As the Mid-Autumn Festival approaches, Australian biosafety officials are checking mooncakes and other gifts from overseas for biosafety issues.
Agriculture Minister David Littleproud advises importers and consumers to check Biosafety rules Before finalizing the gift order. The fact sheet is also available in Chinese and Vietnamese.
“Australia has strict biosecurity conditions to ensure that goods do not carry pests and diseases that may affect our agriculture and the environment,” Little pride“Before and during the Mid-Autumn Festival, the possibility of some potentially risky items being sent here has increased.”
All mooncakes with meat, especially pork, are not allowed to be brought into Australia because pork carries the risk of African swine fever. If introduced, it will destroy the domestic pork industry.
Those fruits or vegetables with fresh fruit or vegetable fillings, including grapefruit, star fruit and taro, also pose a biosecurity risk to local agriculture.
“Plant products such as fresh fruits and vegetables may introduce exotic pests and diseases such as citrus canker into Australia,” Littleproud added.
Any gifts that do not comply with Australia’s strict biosafety laws, including moon cakes, will be destroyed or exported abroad.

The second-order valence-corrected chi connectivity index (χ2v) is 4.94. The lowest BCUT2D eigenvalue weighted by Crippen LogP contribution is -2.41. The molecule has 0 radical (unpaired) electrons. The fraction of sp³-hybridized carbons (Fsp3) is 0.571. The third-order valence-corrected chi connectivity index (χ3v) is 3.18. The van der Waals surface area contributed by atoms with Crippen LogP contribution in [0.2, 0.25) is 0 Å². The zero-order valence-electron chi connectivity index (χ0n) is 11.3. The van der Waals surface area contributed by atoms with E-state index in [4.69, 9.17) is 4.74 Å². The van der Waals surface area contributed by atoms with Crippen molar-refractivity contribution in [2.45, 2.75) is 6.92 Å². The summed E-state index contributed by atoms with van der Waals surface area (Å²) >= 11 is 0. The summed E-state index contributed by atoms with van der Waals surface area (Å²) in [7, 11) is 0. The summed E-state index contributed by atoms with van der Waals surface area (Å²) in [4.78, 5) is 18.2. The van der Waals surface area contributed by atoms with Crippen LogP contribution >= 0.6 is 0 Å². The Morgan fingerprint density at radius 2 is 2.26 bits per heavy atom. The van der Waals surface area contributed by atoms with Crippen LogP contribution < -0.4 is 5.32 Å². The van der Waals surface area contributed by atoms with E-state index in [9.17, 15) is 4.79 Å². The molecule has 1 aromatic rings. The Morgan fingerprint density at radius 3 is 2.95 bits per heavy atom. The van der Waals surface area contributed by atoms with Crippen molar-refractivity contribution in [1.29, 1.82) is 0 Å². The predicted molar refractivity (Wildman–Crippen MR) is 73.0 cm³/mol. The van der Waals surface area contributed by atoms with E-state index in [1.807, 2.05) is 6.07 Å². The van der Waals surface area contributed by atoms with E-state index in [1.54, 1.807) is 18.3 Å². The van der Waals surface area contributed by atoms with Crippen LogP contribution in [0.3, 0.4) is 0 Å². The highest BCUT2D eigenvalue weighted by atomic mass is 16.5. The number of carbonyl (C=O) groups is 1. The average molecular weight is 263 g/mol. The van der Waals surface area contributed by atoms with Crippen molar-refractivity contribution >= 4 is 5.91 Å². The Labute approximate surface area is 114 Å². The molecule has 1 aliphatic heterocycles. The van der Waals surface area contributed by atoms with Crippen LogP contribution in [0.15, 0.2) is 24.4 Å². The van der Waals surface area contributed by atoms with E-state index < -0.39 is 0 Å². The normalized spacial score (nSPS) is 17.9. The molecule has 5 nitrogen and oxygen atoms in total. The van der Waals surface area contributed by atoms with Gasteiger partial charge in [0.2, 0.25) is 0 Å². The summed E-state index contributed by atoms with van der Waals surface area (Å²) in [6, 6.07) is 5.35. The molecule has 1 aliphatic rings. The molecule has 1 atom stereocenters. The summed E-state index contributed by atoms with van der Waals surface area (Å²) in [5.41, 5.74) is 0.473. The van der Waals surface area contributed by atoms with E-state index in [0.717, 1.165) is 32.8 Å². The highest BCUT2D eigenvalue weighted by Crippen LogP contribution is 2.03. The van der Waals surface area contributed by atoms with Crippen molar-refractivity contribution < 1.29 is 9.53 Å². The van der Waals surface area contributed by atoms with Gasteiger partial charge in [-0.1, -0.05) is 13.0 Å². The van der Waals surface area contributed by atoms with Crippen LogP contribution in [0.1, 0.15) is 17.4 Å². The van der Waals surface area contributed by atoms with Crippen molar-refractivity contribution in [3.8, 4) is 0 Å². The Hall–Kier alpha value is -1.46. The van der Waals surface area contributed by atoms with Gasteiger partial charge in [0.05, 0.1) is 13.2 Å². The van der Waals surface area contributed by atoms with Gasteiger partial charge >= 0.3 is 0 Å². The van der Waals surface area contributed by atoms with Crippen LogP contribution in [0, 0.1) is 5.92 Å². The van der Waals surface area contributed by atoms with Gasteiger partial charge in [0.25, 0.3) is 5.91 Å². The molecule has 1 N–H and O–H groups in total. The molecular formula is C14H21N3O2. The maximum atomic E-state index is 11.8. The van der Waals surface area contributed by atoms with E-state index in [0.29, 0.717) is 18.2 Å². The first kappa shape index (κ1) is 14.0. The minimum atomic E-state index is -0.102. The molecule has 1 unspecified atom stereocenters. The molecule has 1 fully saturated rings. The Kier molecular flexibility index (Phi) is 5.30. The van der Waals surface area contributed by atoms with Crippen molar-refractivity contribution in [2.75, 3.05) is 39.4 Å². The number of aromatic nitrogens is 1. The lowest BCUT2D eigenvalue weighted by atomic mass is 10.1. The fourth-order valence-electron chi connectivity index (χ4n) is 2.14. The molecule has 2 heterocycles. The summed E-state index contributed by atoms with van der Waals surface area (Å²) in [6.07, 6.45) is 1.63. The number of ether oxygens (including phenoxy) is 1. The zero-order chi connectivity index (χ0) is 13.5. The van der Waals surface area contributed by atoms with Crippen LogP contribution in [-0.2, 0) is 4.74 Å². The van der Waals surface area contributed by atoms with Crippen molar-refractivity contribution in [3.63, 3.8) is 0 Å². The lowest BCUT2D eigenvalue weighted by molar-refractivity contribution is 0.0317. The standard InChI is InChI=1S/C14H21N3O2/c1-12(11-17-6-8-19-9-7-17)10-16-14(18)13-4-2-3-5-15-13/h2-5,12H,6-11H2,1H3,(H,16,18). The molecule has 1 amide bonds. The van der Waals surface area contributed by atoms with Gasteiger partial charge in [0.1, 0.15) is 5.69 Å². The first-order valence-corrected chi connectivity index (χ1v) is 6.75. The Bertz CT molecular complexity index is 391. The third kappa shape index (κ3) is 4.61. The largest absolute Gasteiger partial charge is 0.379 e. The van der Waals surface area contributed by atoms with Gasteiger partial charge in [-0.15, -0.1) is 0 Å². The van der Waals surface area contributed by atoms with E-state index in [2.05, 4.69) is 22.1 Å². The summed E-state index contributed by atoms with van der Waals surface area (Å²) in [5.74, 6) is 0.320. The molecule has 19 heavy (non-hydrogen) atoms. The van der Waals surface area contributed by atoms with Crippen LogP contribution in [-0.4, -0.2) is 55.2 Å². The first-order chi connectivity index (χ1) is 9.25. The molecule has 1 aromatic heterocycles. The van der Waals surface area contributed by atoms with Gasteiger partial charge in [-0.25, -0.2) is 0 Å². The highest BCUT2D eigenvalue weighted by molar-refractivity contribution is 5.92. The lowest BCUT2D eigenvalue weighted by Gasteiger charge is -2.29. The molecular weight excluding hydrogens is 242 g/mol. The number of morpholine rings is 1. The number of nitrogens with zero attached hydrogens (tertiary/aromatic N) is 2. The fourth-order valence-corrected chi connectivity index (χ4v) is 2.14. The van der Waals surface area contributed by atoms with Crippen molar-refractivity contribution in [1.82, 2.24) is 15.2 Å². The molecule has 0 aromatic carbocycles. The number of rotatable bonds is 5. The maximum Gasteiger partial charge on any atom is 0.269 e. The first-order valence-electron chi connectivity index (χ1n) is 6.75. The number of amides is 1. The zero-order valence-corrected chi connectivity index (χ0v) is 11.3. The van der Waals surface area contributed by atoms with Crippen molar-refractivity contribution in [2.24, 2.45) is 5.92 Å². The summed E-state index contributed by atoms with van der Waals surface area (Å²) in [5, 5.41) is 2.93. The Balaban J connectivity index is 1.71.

“You can avoid disappointment and delays by ensuring that your friends and family overseas also know what is not allowed to enter Australia,” Littleproud said.
Commercially prepared and packaged moon cakes with egg yolk or chocolate filling are allowed to enter the country, but must be declared.
The Mid-Autumn Festival, also known as the Mid-Autumn Festival, is one of the most important traditional festivals celebrated by many Asian communities around the world.
It is related to an ancient legend about the story of Lady Moon, Chang’e.
It is celebrated on August 15th of the lunar calendar every year. This year is September 21st.
The family will gather for a feast, enjoy colorful lanterns of various shapes and sizes, and admire the full moon.
Friends and relatives will also give moon cakes to each other, which is the most typical gift related to the holiday.
The most common mooncake fillings include lotus paste or red bean paste with salted egg yolk, but mooncakes can have a variety of fillings to suit consumers’ tastes.
This News Originally From – The Epoch Times